BoJack Horseman is back in Hollywoo(d) for a third season

At long last, BoJack Horseman has come back to us, the Gods of Netflix granting us mere mortals a third season of this most excellent series.

Alright, let's back up a little bit. Though the streaming service does not make public its viewership numbers, and though signs seem to indicate that there is quite a large number BoJack Horseman fans out there (i.e. 437,266 on Facebook, 118,364 on Twitter), maybe you're not among that group.

So let's back up. BoJack Horseman? What is that? It's the celebrated and critically-acclaimed Netflix animated comedy series about anthropomorphic animals—GQ has called it the service's best original series, an assessment with which I would agree—and season three episodes were made available on July 22.

Yay, right? Damn right yay.

Okay, but what is it, right? Okay okay, are you ready? BoJack Horseman tells the story of BoJack Horseman (voiced by Will Arnett), literal horse in physical form but very much man in spirit and everything else.

When the show starts, BoJack is the former television star from the 90s series Horsin' Around (get it? 'CAUSE HE'S A HORSE!), which saw BoJack act as father figure to a trio of young orphans and which became a legitimate success and gained a sort of cult following. It was, like most things in the 90s, simple and simplistic. When BoJack Horseman starts, our protagonist is absolutely miserable and is actually anything but a father figure. BoJack isn't famous anymore and we'll come to realize that he is willing to try just about every trick in the book to find joy again, navigating between drugs and booze, and anonymity and celebrity. BoJack is sad, is what I'm getting at.

BoJack is sad and he's living alone in his mansion overlooking the Hollywoo(d) hill—well, not alone. Though he feels utterly alone, he is living with Todd (played by Aaron Paul), his pseudo roommate turned reluctant best friend.

BoJack is miserable, depressed and lonely but his one saving grace is that, as an avowed megalomaniac, he's believing in BoJack Horseman as much as anyone ever will. He's omniscient too—or at least he starts off believing he is that way, convinced that he knows how to cure all his ills and to restore order to the universe. You see, if BoJack tests the limits of most everyone he meets, from Todd to his friend Diane (voiced by Alison Brie), and from his agent and on-again, off-again sexual partner Princess Carolyn (played by Amy Sedaris) to indefatigably peppy puppy turned rival Mr. Peanutbutter (played by Paul F. Tompkins); If BoJack does treat all of them so miserably, it's because they just don't know what it's like to have lived in the public eye and to then suddenly be forgotten.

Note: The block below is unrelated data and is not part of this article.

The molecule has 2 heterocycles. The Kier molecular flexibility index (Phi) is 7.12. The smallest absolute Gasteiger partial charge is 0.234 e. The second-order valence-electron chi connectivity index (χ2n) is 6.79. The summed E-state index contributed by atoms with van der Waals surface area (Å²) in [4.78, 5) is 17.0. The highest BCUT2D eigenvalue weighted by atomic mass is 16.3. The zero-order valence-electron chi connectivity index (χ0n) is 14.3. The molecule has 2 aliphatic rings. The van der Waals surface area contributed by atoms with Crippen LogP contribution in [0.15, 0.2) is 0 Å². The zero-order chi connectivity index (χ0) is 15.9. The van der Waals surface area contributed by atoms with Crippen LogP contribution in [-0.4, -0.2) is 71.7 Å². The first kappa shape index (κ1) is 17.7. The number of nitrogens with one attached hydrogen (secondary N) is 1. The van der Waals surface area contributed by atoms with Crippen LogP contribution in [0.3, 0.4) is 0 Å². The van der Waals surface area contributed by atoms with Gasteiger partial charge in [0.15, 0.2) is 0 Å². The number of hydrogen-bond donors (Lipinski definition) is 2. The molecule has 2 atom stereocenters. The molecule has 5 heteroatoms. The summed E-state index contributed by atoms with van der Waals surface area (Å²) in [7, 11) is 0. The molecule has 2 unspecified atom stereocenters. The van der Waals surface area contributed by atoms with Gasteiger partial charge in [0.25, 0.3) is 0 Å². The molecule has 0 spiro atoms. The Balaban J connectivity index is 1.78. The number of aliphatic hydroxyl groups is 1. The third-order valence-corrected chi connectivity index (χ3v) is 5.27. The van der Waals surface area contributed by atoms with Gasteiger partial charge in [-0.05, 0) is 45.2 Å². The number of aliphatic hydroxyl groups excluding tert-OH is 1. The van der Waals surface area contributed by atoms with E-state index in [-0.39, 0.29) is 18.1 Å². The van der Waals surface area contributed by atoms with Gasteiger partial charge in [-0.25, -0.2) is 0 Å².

...Or so thinks BoJack.

But forgotten isn't a word that BoJack likes to use. Gone, sure, but not forgotten. BoJack knows just what he needs to do for the mere mortals living down the Hollywoo(d) hill to remember him. In season 1, it's a ghostwritten memoir. In season 2, it's his dream project, a biopic of Secratariat (the horse! Get it? 'CAUSE HE HIMSELF IS A HORSE!).

The difference with season 3, apparently because I haven't watched it yet, is that BoJack realizes there's no cure to his ills. Even if he inserts himself at the center of the universe once again, there is no fixing the void at the center of his universe.

That is the premise of the show, sure, but why is BoJack Horseman so critically acclaimed and popular? Well, there are many reasons to explain this. The utterly insanity of all I've already described above is a clear reason. So is the fact that, as a comedy, the show has legitimate great puns, jokes and punchlines. It's also a very current and relevant show, drawing inspiration from a number of real-life Hollywoo(d) stories and acts as a scathing criticism of our star system. BoJack Horseman is also unafraid to take risks and to push boundaries of the medium, which is always appreciated. Finally, there's the fact that there may not be a single TV show that tackles mental illnesses as well as BoJack Horseman does. BoJack is deeply depressed and you somehow feel for him, even if you know what a giant asshole he is.

That's because, and this is the show's greatest strength, though BoJack Horseman is an animated series about the trials and tribulations of a Hollywoo(d) movie horse star, it's a deeply human show. Diane bailed on charity work in Africa and struggles in her marriage to Mr. Peanutbutter, who lacks any semblance of sense of clarity. Todd's genial stupidity is the least of his worries, as he's just about the world's most innocent person and couldn't find redemption if it sat by himself on BoJack's red couch.

And in the middle of it all stands BoJack, sad, depressed, alcoholic, vile, flawed. Human. Horse.